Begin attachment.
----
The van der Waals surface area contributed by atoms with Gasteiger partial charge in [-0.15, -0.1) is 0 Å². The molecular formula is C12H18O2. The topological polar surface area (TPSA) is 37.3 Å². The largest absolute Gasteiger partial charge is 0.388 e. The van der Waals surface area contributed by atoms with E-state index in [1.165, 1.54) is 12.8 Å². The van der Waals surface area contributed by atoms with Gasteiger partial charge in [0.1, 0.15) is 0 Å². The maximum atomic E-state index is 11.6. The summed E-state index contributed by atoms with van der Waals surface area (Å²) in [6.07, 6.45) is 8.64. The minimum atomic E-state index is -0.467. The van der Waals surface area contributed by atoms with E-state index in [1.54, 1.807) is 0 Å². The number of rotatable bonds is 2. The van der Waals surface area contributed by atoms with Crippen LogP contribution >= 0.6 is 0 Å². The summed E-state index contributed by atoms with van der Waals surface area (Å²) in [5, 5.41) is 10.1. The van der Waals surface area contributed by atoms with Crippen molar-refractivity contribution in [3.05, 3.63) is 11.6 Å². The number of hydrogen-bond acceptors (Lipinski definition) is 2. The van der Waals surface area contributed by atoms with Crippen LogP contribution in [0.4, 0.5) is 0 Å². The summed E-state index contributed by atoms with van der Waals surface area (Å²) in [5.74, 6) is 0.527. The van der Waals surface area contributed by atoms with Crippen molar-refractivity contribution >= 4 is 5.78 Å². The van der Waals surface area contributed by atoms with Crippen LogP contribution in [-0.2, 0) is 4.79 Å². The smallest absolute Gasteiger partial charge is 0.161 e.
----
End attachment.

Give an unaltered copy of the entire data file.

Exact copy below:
The van der Waals surface area contributed by atoms with Gasteiger partial charge in [-0.15, -0.1) is 0 Å². The molecular formula is C12H18O2. The topological polar surface area (TPSA) is 37.3 Å². The largest absolute Gasteiger partial charge is 0.388 e. The van der Waals surface area contributed by atoms with E-state index in [1.165, 1.54) is 12.8 Å². The van der Waals surface area contributed by atoms with Gasteiger partial charge in [0.1, 0.15) is 0 Å². The maximum atomic E-state index is 11.6. The summed E-state index contributed by atoms with van der Waals surface area (Å²) in [6.07, 6.45) is 8.64. The minimum atomic E-state index is -0.467. The van der Waals surface area contributed by atoms with E-state index in [1.54, 1.807) is 0 Å². The number of rotatable bonds is 2. The van der Waals surface area contributed by atoms with Crippen LogP contribution >= 0.6 is 0 Å². The summed E-state index contributed by atoms with van der Waals surface area (Å²) in [5, 5.41) is 10.1. The van der Waals surface area contributed by atoms with Crippen molar-refractivity contribution in [3.05, 3.63) is 11.6 Å². The number of hydrogen-bond acceptors (Lipinski definition) is 2. The van der Waals surface area contributed by atoms with Crippen LogP contribution in [0.4, 0.5) is 0 Å². The summed E-state index contributed by atoms with van der Waals surface area (Å²) in [5.74, 6) is 0.527. The van der Waals surface area contributed by atoms with Crippen molar-refractivity contribution >= 4 is 5.78 Å². The van der Waals surface area contributed by atoms with Crippen LogP contribution in [-0.2, 0) is 4.79 Å². The smallest absolute Gasteiger partial charge is 0.161 e.